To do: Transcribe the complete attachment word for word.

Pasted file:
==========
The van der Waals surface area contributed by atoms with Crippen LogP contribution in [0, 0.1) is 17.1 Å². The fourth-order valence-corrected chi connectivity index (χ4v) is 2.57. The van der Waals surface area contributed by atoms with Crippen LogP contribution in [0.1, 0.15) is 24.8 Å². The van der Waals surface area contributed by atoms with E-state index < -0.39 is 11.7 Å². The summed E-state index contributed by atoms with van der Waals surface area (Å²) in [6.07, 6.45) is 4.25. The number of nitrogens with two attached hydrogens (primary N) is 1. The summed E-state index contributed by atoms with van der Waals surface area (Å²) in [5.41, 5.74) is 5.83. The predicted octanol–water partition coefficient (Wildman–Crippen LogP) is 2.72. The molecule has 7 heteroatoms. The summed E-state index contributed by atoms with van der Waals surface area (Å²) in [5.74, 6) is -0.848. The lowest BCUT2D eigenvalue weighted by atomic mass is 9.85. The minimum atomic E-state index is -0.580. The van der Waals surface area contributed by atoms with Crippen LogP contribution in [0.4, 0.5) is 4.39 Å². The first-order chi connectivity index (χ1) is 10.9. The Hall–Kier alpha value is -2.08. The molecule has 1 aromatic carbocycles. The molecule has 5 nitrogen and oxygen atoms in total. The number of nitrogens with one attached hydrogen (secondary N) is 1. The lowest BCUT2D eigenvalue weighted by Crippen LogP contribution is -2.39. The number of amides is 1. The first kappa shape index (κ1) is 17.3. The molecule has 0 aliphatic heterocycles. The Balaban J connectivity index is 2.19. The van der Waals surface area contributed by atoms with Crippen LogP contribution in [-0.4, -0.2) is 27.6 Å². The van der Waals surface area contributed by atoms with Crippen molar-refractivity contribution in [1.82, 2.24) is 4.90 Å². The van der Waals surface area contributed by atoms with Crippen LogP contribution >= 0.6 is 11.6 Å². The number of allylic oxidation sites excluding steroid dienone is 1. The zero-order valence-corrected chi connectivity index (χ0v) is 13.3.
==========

The van der Waals surface area contributed by atoms with Crippen LogP contribution in [0, 0.1) is 17.1 Å². The fourth-order valence-corrected chi connectivity index (χ4v) is 2.57. The van der Waals surface area contributed by atoms with Crippen LogP contribution in [0.1, 0.15) is 24.8 Å². The van der Waals surface area contributed by atoms with E-state index < -0.39 is 11.7 Å². The summed E-state index contributed by atoms with van der Waals surface area (Å²) in [6.07, 6.45) is 4.25. The number of nitrogens with two attached hydrogens (primary N) is 1. The summed E-state index contributed by atoms with van der Waals surface area (Å²) in [5.41, 5.74) is 5.83. The predicted octanol–water partition coefficient (Wildman–Crippen LogP) is 2.72. The molecule has 7 heteroatoms. The summed E-state index contributed by atoms with van der Waals surface area (Å²) in [5.74, 6) is -0.848. The lowest BCUT2D eigenvalue weighted by atomic mass is 9.85. The minimum atomic E-state index is -0.580. The van der Waals surface area contributed by atoms with Crippen LogP contribution in [0.4, 0.5) is 4.39 Å². The first-order chi connectivity index (χ1) is 10.9. The Hall–Kier alpha value is -2.08. The molecule has 1 aromatic carbocycles. The molecule has 5 nitrogen and oxygen atoms in total. The number of nitrogens with one attached hydrogen (secondary N) is 1. The lowest BCUT2D eigenvalue weighted by Crippen LogP contribution is -2.39. The number of amides is 1. The first kappa shape index (κ1) is 17.3. The molecule has 0 aliphatic heterocycles. The Balaban J connectivity index is 2.19. The van der Waals surface area contributed by atoms with Crippen LogP contribution in [-0.4, -0.2) is 27.6 Å². The van der Waals surface area contributed by atoms with Crippen molar-refractivity contribution in [1.82, 2.24) is 4.90 Å². The van der Waals surface area contributed by atoms with Crippen LogP contribution >= 0.6 is 11.6 Å². The number of allylic oxidation sites excluding steroid dienone is 1. The zero-order valence-corrected chi connectivity index (χ0v) is 13.3.